Nothing I write about any person or group should be applied to a larger group.

  • Boris Badenov

You’re talking to a bunch of other humans. That’s social behavior, no?

We’re typing on a keyboard. Sometimes, our computer gives us back information that is more or less related to what we typed. The evidence that the rest of you even exist is only circumstantial. If you call this being social, then you’re even more maladjusted than Mr. Sheepshead and myself.

Modest? You bet I’m modest! I am the queen of modesty!

Oh, wait. Before my extremely lame joke causes anyone to hijack this thread, let me just say that I thought that andros was referring to the act of posting to the message board, when upon repeated reading, it becomes apparent that he was reffering to talking to the people in bars.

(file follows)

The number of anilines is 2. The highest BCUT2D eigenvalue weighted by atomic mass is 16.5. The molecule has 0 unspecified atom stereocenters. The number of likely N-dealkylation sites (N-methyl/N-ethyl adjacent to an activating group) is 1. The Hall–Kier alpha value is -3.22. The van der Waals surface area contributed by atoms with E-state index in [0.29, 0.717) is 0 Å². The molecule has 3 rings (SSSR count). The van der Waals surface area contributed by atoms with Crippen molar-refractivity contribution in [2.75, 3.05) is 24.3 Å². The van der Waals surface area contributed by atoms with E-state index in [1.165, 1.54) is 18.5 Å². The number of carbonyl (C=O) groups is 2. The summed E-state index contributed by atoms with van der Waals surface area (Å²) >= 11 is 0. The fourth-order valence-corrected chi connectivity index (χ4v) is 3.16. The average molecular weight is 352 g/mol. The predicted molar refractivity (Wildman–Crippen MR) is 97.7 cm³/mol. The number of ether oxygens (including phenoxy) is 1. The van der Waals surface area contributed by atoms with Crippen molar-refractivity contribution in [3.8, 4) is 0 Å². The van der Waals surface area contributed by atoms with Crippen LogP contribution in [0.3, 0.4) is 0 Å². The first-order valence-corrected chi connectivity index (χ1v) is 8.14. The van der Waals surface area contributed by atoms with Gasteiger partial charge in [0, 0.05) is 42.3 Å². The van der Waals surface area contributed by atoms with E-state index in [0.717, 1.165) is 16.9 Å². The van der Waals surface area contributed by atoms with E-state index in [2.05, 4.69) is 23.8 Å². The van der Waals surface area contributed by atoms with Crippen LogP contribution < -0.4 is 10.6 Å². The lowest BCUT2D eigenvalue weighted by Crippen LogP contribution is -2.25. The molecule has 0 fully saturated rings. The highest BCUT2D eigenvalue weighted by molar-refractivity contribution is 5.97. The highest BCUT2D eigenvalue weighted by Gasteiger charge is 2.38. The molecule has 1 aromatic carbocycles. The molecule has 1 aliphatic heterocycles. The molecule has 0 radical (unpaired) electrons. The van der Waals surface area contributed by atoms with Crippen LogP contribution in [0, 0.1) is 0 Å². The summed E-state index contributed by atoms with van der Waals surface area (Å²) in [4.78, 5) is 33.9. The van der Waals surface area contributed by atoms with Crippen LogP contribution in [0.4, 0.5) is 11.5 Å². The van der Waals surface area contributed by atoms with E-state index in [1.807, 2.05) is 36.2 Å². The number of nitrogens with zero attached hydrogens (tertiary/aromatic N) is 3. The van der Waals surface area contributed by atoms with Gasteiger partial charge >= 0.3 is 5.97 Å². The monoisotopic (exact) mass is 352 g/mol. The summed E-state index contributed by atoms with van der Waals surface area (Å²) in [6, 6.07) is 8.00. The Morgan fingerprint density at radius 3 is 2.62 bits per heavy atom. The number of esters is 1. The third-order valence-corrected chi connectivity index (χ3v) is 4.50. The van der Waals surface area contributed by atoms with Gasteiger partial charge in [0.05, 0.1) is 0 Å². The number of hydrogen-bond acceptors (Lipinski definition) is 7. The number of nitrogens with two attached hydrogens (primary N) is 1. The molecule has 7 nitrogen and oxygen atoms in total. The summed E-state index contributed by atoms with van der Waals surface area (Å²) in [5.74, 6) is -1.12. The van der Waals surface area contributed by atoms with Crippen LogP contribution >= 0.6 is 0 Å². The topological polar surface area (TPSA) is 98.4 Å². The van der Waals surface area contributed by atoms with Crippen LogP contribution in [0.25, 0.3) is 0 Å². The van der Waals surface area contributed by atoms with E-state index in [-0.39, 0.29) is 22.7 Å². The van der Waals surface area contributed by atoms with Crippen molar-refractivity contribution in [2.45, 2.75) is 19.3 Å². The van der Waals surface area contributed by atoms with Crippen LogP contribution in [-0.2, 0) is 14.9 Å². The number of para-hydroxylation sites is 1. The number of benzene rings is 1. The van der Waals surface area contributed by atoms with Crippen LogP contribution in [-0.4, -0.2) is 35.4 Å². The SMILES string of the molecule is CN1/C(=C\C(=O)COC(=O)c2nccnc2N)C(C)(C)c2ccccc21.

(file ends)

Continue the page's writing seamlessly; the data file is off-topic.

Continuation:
Sorry, folks, didn’t get enough sleep last night.

Modest? You bet I’m modest! I am the queen of modesty!

From Merriam Webster:

Main Entry: 1so·cial
Pronunciation: 'sO-sh&l
Function: adjective
Etymology: Middle English, from Latin socialis, from socius companion, ally, associate; akin to Old English secg man, companion, Latin sequi to follow – more at SUE
Date: 14th century
1 : involving allies or confederates <the Social War between the Athenians and their allies>
2 a : marked by or passed in pleasant companionship with one’s friends or associates <leads a very full social life> b : SOCIABLE c : of, relating to, or designed for sociability <a social club>
3 : of or relating to human society, the interaction of the individual and the group, or the welfare of human beings as members of society <social institutions>
4 a : tending to form cooperative and interdependent relationships with others of one’s kind : GREGARIOUS b : living and breeding in more or less organized communities <social insects> c of a plant : tending to grow in groups or masses so as to form a pure stand
5 a : of, relating to, or based on rank or status in a particular society <a member of our social set> b : of, relating to, or characteristic of the upper classes c : FORMAL